Rail developments in northern Afghanistan

An interesting article about the Uzbekistan – Hayratan – Mazar-i-Sharif railway from the Fayetteville Observer: U.S. works to get Afghans on track with rail network, Drew Brooks, Fay Observer, 2 May 2014.

The article is well worth a read. Some highlights:

  • About 4 600 wagons a month use the line between the border and Mazar-e-Sharif.
  • More than 90% of the fuel used by coalition forces enters Afghanistan by rail through Hayratan.
  • The railway from Camp Marmal near Mazar-i-Sharif is a “secondary outlet” for military equipment leaving for ports in Latvia or Estonia.
  • The line is a “major thoroughfare” for coalition military equipment being shipped to Germany or France, but has only carried about 600 to 700 US containers
  • The line is operated by Uzbekistan as part of a bilateral agreement. The Uzbek government – not Afghanistan – collects money from the imports.
  • Afghanistan is expected to eventually take control of the line.
  • Afghanistan has already assumed responsibility for some tasks and purchased its first two locomotives [does anyone know what they are?].
  • The international co-operation that helped create the line is seen as integral to the development of a larger network.
  • “This is the safest place in all of Afghanistan.”

There are also a couple of photos, including a good aerial view of the area around the Friendship Bridge.

Finally: “The idea of a transportation network is a new idea for them,” Hakey said before motioning to a small wooden tabletop. “Back home, you have a lot of interest groups, there are rail fans. Here, you could probably lay out all the photos of Afghan rail on this table.”

Friendship Bridge opening photographs

A Russian-language photograph archive with images of the official opening ceremony for the Friendship bridge between the USSR and Afghanistan on 12 May 1982, and associated events including a tree-planting ceremony on the previous day.

The photos include a view of the bridge decorated with large photos of Soviet and Afghan bigwigs – I think they are Brezhnev on the left and Afghanistan’s President Karmal on the right(?).

Tracks, drugs and rolling stock

An article at The Bug Pit, UN: NDN An Express Train For Afghan Drug Traffickers, draws attention to an October 2012 report from the UN Office on Drugs & Crime, Misuse of Licit Trade for Opiate Trafficking in Western and Central Asia: A Threat Assessment. This report contains information about rail transport in Central Asia, as well as lots of details of the movements of undesirable substances.

As Bug Pit author Joshua Kucera points out, “it stands to reason that making transportation easier would make illicit trafficking easier – especially in countries where border officials are notoriously corrupt.”

The UN report says:

Uzbek officials stationed at the [Hairatan] border are generally well trained and receive relatively high salaries. The risk of concealed drugs crossing the border undetected is therefore lower at the Hairatan BCP than it is in Naibabad.
(p65)

This issue has been raised at a couple of railway conferences I’ve been to in Turkey and the UAE, where it was suggested that providing decent jobs – particularly wages – for border officials in places like Central Asia can easily pay for itself in smoother regional trade, and also help to ensure that legitimate fees are charged and go where they should be going, rather than unofficial fees which disappear into black holes.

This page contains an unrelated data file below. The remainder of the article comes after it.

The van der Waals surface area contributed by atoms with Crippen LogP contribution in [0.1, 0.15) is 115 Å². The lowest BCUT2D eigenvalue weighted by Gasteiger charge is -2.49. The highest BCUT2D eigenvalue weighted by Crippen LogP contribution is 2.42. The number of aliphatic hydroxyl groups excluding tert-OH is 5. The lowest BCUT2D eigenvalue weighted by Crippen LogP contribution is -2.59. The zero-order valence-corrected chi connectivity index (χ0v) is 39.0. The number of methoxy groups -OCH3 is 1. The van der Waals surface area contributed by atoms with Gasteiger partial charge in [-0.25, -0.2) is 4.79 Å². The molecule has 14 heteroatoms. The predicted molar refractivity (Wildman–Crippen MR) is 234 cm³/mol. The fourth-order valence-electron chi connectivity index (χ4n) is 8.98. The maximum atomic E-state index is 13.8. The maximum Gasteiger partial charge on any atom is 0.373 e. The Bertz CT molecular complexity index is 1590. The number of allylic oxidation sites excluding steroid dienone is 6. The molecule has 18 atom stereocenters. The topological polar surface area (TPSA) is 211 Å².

It was even suggested that dealing with these matters might offer better benefits for the cost than funding fancy new transport infrastructure.

The report also offers some information about trains:

The Hairatan [Border Control Point] primarily receives cargo arriving on the Termez-Hairatan railway from Uzbekistan. On average, 100-120 containers are sent to and from Hairatan BCP each day.26 Interview with Customs Officials at Dry Ports in Herat and Mazar-e-Sharif, March 2012. At the Hairatan BCP and Naibabad dry port, cargo is trans-shipped from trains onto trucks, which then travel along the assigned transit routes to Pakistan.
(p32)

and about boats:

The large river port at Termez ships approximately 1,000 tons of cargo daily to a location only 500 metres away from the Hairatan BCP in Afghanistan.

The road and railway link from Termez to Hairatan runs along the northern trade route and is part of
the Northern Distribution Network.137 The railway line was only completed in 2010. The railway line has the capacity to transport 4,000 tons of cargo per month and can cater for eight trains travelling in each direction per day. On average, 100-120 containers travel the route every day.138 US Department of State, http://www.state.gov/r/pa/ei/bgn/5380.htm Although the road leading from Hairatan to Mazar-e-Sharif has recently been improved, it is not capable of handling high levels of traffic. Therefore, cargo continues to be delivered to and from Afghanistan primarily along the railway route.
(p64)

The railway dates from 1982, and “4,000 tons of cargo per month” sounds rather low; perhaps that should be per day, meaning 500 tons on each of those eight trains – or 250 tonnes if both directions are included?

In 2007, Afghanistan and Turkmenistan signed a transport and transit agreement. […] Both countries also agreed to extend the Turkmen railroad network from Serkhetabad to Torghundi in the Afghan Herat province and to construct a trans-Afghan gas pipeline.
(p76)

The line is originally older than 2007, which was when Turkmenistan funded rebuilding and reopening it.

There are two main trade and transit trade routes leading from Afghanistan to Turkmenistan. The first is a direct road and railroad link from Torghundi in Afghanistan to Serkhetabad in Turkmenistan. On average, the rail services at Torghundi transport around 50 wagons per day, while Torghundi dry port trans-ships containers delivered by approximately 300-350 trucks per day. From Torghundi dry port, Afghan goods can be delivered via Turkmenistan to the Russian Federation or the Islamic Republic of Iran. From the Islamic Republic of Iran, they are shipped to countries in the Persian Gulf, or through Turkey to European markets.